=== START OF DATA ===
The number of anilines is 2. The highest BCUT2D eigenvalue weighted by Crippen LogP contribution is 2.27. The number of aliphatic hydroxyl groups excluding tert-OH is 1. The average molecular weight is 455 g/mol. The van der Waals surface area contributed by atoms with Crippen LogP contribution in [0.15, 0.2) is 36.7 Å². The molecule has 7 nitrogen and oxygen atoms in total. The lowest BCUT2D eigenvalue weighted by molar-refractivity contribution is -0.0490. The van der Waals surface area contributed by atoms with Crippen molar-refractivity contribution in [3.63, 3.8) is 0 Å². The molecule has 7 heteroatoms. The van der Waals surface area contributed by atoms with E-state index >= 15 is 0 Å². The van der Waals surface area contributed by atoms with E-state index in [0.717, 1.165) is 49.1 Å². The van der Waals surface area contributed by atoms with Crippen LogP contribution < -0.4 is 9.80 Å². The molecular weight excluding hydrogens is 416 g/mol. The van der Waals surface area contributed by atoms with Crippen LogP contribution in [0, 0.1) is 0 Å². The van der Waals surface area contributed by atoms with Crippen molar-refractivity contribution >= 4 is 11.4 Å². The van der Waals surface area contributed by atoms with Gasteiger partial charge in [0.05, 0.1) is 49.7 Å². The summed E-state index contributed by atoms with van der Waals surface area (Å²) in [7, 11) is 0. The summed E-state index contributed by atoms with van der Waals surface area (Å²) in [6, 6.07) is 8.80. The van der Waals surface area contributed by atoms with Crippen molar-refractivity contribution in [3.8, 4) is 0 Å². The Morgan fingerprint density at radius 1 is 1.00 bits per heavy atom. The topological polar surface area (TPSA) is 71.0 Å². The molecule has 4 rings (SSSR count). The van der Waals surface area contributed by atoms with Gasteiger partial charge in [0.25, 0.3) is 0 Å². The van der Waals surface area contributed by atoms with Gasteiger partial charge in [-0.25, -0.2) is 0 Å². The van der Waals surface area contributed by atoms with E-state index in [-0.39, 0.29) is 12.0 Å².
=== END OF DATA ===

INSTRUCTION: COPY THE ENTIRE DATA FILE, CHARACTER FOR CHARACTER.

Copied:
The number of anilines is 2. The highest BCUT2D eigenvalue weighted by Crippen LogP contribution is 2.27. The number of aliphatic hydroxyl groups excluding tert-OH is 1. The average molecular weight is 455 g/mol. The van der Waals surface area contributed by atoms with Crippen LogP contribution in [0.15, 0.2) is 36.7 Å². The molecule has 7 nitrogen and oxygen atoms in total. The lowest BCUT2D eigenvalue weighted by molar-refractivity contribution is -0.0490. The van der Waals surface area contributed by atoms with Crippen molar-refractivity contribution in [3.63, 3.8) is 0 Å². The molecule has 7 heteroatoms. The van der Waals surface area contributed by atoms with E-state index >= 15 is 0 Å². The van der Waals surface area contributed by atoms with E-state index in [0.717, 1.165) is 49.1 Å². The van der Waals surface area contributed by atoms with Crippen LogP contribution < -0.4 is 9.80 Å². The molecular weight excluding hydrogens is 416 g/mol. The van der Waals surface area contributed by atoms with Crippen LogP contribution in [0, 0.1) is 0 Å². The van der Waals surface area contributed by atoms with Crippen molar-refractivity contribution >= 4 is 11.4 Å². The van der Waals surface area contributed by atoms with Gasteiger partial charge in [0.05, 0.1) is 49.7 Å². The summed E-state index contributed by atoms with van der Waals surface area (Å²) in [7, 11) is 0. The summed E-state index contributed by atoms with van der Waals surface area (Å²) in [6, 6.07) is 8.80. The van der Waals surface area contributed by atoms with Crippen molar-refractivity contribution in [3.8, 4) is 0 Å². The Morgan fingerprint density at radius 1 is 1.00 bits per heavy atom. The topological polar surface area (TPSA) is 71.0 Å². The molecule has 4 rings (SSSR count). The van der Waals surface area contributed by atoms with Gasteiger partial charge in [0.25, 0.3) is 0 Å². The van der Waals surface area contributed by atoms with Gasteiger partial charge in [-0.25, -0.2) is 0 Å². The van der Waals surface area contributed by atoms with E-state index in [-0.39, 0.29) is 12.0 Å².